Also, he assured Beijing that America isn’t seeking to form a NATO-style coalition against China and would not force any countries to pick sides. 

China’s ambitions are well-known. China’s President Xi Jinping has vowed to be able ‘fight and lose’ a war on the US.

Austin cited President Joe Biden’s advice that China was the only nation ‘capable’ of using its diplomatic, economic and technological powers to challenge a stable, open international system.

Chinese President Xi Jinping set a goal to be able to 'fight and win' a war against the US by 2049

President Xi Jinping of China set a goal for 2049 to be able ‘fight and lose’ a war with the US.

Recent satellite images reveal that hundreds more silos are being built in the country, which could lead to nuclear weapons. 

Beijing, already home to more than 2 million soldiers and the largest combat force on the planet, has also invested in expanding its non-nuclear weapons inventory including fighter planes and other military gear. 

The US has also increased its military presence at the South China Sea, which alarms allies. 

Austin pledged that the US would strengthen its commitment to these nations, and also intensified military exercises, such as those with South Korea or Japan.

In an effort to boost US influence over the Indo Pacific, he also mentioned a variety of defence pacts, including the agreement between Australia and the US to share sub-sea technology. He also mentioned the Indo Pacific Quad, which is an informal alliance among Australia, India and Japan.

‘We’re building on a lesson that I learned over four decades in uniform: In war and in peace, we’re always stronger when we work together with our friends,’ Austin said.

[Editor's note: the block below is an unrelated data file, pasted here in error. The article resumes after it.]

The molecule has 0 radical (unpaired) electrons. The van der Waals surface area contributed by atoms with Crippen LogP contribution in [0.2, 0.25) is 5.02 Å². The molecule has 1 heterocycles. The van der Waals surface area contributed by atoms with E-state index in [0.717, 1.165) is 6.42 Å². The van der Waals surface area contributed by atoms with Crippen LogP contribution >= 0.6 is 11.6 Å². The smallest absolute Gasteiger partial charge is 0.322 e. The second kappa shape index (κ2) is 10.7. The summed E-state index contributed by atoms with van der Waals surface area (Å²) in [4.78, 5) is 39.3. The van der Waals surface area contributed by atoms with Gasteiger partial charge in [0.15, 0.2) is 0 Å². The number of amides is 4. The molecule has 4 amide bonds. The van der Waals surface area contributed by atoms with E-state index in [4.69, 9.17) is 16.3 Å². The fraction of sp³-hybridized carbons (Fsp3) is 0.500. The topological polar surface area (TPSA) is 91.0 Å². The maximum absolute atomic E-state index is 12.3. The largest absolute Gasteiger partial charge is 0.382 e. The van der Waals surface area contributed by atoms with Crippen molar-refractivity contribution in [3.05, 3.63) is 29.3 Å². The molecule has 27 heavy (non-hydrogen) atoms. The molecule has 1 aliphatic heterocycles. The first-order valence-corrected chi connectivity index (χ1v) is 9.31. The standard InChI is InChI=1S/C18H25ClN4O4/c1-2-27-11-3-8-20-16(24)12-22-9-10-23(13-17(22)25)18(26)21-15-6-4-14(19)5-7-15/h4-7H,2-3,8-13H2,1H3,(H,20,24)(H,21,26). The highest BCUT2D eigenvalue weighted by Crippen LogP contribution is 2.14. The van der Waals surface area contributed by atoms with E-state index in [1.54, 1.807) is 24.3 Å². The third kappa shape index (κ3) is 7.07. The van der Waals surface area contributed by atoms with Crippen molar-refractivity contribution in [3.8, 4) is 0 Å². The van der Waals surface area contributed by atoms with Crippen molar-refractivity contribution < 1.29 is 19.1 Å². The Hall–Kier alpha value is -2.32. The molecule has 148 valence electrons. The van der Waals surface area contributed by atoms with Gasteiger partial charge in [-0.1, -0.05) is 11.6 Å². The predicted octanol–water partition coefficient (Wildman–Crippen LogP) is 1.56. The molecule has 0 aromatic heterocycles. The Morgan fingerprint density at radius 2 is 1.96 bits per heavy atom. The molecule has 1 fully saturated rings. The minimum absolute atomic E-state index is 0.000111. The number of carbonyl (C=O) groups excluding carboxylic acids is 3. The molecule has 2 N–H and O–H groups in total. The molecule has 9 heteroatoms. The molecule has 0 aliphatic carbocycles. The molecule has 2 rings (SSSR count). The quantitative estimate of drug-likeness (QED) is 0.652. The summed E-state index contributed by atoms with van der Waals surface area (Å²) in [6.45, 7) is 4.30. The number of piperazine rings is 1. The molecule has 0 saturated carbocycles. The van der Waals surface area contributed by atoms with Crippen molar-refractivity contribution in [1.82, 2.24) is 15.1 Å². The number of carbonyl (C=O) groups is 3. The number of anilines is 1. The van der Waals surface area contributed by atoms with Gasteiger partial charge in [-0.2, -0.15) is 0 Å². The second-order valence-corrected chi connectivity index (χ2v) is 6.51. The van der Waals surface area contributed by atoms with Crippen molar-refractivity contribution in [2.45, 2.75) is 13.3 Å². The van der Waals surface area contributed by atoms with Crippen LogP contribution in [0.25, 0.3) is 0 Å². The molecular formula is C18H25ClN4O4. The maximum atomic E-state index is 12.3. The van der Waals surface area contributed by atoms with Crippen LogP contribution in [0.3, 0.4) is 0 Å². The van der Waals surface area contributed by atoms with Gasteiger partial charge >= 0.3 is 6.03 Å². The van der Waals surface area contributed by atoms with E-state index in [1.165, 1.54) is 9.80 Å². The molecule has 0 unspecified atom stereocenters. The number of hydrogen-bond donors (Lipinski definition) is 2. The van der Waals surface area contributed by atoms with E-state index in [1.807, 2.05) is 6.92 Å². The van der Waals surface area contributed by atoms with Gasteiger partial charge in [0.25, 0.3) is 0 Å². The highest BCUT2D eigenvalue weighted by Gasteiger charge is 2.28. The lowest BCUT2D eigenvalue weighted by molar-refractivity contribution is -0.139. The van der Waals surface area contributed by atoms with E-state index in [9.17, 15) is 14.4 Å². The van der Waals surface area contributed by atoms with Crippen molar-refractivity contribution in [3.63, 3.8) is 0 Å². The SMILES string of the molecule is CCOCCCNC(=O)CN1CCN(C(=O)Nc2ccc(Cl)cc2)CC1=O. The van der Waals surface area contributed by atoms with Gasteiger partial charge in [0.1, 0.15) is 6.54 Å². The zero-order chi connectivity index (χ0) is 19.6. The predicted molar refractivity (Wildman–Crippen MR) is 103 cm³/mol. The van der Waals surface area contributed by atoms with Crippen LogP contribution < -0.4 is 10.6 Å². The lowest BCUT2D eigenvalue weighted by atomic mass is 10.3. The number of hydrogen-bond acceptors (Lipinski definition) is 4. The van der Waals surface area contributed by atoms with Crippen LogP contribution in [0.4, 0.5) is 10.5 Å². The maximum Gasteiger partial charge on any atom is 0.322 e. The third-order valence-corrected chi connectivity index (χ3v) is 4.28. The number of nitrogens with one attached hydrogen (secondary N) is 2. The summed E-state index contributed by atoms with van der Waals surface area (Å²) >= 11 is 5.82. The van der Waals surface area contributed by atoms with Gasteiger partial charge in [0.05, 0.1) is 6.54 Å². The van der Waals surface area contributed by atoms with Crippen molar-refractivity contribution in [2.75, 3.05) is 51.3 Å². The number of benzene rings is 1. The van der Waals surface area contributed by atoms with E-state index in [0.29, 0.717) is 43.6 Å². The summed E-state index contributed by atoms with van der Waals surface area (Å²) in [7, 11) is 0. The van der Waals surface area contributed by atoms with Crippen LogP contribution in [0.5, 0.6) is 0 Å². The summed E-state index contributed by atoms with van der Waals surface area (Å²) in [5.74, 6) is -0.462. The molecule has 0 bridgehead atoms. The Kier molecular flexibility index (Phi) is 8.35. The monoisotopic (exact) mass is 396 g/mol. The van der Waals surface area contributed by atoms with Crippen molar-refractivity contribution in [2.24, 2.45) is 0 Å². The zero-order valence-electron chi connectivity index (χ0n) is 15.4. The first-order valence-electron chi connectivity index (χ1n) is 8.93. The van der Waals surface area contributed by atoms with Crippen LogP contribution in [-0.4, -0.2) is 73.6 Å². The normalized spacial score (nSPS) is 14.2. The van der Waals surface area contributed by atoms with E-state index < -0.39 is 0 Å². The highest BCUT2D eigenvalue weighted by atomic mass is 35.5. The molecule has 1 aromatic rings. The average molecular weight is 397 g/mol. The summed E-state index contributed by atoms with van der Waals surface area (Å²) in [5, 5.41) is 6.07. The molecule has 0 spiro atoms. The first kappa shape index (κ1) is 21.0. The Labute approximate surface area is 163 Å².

China has flown 27 military planes over Taiwan in recent weeks as part of an aggressive campaign against Taiwan. 

It was just days after China’s military carried out ‘combat readiness’ patrols in the direction of the Taiwan Strait as a US Congressional delegation made a surprise visit to Taipei and offered support to the Chinese-claimed, democratically governed island. 

On Saturday, Austin reacted to the idea of an invasion. 

He said, “I don’t want speculation, but it certainly… It looks a lot similar to rehearsals,”

He stressed that the US continued to act on its One China Policy, which only recognizes Beijing’s legitimacy and not Taipei.

He said that the US is committed to Taiwan’s defense and maintaining its ability to resist force if necessary. 

“Now we’re working to strengthen deterrence and not to alter the status quo.”

Biden met Xi for a virtual summit on November 23rd, where they spoke about Taiwan’s growing problem and discussed open communication. 

Biden stated to Xi that they had a responsibility for the entire world and not just to their people at the start of the meeting.

Biden explained that this is what we believe, which you and I discussed. All countries need to follow the same rules. That’s why the United States will continue to defend our values and interests, as well as those of our allies, said Biden. 

“If the past is prologue,” I’m sure we will be talking about today’s concerns – in human rights and economics – to ensure a free Indo-Pacific.